An Anime and Manga Recommendation
I’m a fan of anime and manga in general but for a series to become a favorite of mine, it needs to stand out from the crowd in one way or the other. Kuragehime also known as Princess Jellyfish is one of those that quickly went from being recommended by a friend to one of my favorite series in recent memory. It is a josei series with a tone that is two parts hilarious and one part heartwarming. Kuragehime is about an all girl apartment building packed full of the most awkward nerds you’ll ever meet. They refer to themselves as the amars which is the Japanese word for nun. Each of the girls has a different obsession from trains to kimonos and each of the girls is brimming with personality. Having a show where the majority of the characters are otaku is an uncommon feature that helps Kuragehime stick out.
Though the general group of the nerdy girls is interesting, the interactions of the two main characters are what will keep you watching. The first main character you meet is Tsukimi. She is the youngest of the amars and her obsession is jellyfish. She is awkward, creative and has no self confidence. One day she meets the second main character, a trendy girl named Kuranosuke. Though normally the amars don’t talk to stylish people, Kuranosuke helps Tsukimi rescue a jellyfish from a pet store, which causes Tsukimi to be slightly more friendly towards her then she normally would be. Kuranosuke takes this opening and runs with it, refusing to leave Tsukimi or the amars alone. Kuranosuke is an impulsive, stubborn dreamer and as the amars and particularly Tsukimi warm up to her, her influence causes their reclusive existence to be turned upside down. From trying to save their beloved apartment building to having their first encounters with love, Kuranosuke’s friendship pushes them out of their comfort zone and in to the world.
Kuragehime stands out from the crowd with more then just its unusual supporting cast and interesting main characters. Despite the plot revolving around the general concept of a trendy girl befriending nerds, the main focus isn’t about her making them all “beautiful”. Sure, Kuranosuke does give them makeovers but this is mostly due to her liking to play with clothes and hoping to give the amars more confident through the usage of these clothes. These trendy clothes are portrayed and even described as armor for the amars to use in their battles on the front lines of real life. Kuranosuke doesn’t think they need to change. She thinks they are beautiful the way they are and even yells at her old friends for mocking their attire. She appreciates the amars for who they are and doesn’t think they need to become stylish which is a refreshing take on the makeover story this series seems like it is destiny to become.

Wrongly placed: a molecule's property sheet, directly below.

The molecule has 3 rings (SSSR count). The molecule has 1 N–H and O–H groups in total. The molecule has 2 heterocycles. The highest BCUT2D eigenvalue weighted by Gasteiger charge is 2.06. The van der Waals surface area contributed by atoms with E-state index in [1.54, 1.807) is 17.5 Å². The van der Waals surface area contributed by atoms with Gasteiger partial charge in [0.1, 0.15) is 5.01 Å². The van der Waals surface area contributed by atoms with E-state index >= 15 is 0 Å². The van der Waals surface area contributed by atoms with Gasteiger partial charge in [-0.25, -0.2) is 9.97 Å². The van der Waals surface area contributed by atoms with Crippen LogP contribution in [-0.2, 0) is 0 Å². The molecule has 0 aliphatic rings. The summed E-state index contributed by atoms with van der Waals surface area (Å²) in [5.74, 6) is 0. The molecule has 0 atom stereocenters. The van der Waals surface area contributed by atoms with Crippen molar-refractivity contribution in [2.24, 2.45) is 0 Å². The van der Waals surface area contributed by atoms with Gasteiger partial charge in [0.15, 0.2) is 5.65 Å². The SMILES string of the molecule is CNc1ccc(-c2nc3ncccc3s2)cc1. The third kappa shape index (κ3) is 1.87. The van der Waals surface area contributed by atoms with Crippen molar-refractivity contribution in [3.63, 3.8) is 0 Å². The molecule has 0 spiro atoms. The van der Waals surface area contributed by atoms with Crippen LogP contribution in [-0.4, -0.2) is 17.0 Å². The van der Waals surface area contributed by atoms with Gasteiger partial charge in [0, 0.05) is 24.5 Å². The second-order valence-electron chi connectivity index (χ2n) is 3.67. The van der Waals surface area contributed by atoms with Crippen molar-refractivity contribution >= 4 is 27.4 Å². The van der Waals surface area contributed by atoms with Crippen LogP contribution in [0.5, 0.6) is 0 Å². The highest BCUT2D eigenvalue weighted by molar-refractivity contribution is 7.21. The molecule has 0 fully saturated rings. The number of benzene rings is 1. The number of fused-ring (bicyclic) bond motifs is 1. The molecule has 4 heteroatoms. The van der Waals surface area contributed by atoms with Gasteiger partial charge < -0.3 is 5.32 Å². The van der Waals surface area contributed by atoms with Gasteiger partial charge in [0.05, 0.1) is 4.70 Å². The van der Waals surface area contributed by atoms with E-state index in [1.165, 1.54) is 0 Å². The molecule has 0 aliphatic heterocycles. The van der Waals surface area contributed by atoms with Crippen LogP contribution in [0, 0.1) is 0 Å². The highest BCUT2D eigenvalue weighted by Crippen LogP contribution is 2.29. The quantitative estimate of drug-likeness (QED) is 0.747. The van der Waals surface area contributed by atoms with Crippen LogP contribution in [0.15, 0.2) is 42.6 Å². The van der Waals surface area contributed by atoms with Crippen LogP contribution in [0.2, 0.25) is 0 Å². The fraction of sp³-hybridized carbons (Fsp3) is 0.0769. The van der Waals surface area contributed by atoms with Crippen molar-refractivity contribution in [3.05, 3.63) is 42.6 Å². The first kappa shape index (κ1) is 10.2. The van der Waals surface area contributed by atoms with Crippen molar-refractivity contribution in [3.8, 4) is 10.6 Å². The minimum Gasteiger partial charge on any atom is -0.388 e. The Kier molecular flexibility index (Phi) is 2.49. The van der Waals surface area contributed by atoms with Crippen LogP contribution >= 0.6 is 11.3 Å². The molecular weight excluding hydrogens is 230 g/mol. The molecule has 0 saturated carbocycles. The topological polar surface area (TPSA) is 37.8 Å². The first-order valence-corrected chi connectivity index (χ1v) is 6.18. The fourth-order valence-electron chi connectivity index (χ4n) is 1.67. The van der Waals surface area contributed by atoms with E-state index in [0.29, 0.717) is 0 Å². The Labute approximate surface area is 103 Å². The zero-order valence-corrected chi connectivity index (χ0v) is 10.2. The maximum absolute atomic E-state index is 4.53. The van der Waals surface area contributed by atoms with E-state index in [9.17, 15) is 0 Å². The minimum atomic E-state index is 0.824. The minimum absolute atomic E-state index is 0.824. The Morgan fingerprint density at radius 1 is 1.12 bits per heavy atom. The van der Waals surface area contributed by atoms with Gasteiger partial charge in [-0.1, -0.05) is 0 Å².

On this blog, I focus on character and plot most of the time so it may come as a surprise that one of my favorite features of Kuragehime isn’t writing related but is in fact the art. Every frame of the anime and panel of the manga blows me away artistically. It is not only detailed but also very pretty. Each of the amars is drawn with personality which makes them distinct and cute despite their awkwardness. Kuranosuke is beautiful and interesting to look at due to her constantly changing hair and outfits. Tsukimi is attractive even before Kuranosuke makes her over and the jellyfishes are surprisingly elegant. On top of looking great, all of the characters have vivid and expressive faces that get their emotions across. Kuragehime is one of the best looking animes I’ve ever watched.
To begin your Kuragehime experience, I recommend that you first watch the anime then once you are frustrated and disappointed with the rushed ending of the anime, read the manga. The stuff that isn’t just portrayed completely in the anime starts on chapter 20 but if you really enjoyed the anime, rereading the events in manga form can be a fun way to relive your positive experience. I truthfully recommend this series to everyone and hope that some of you will give it a try.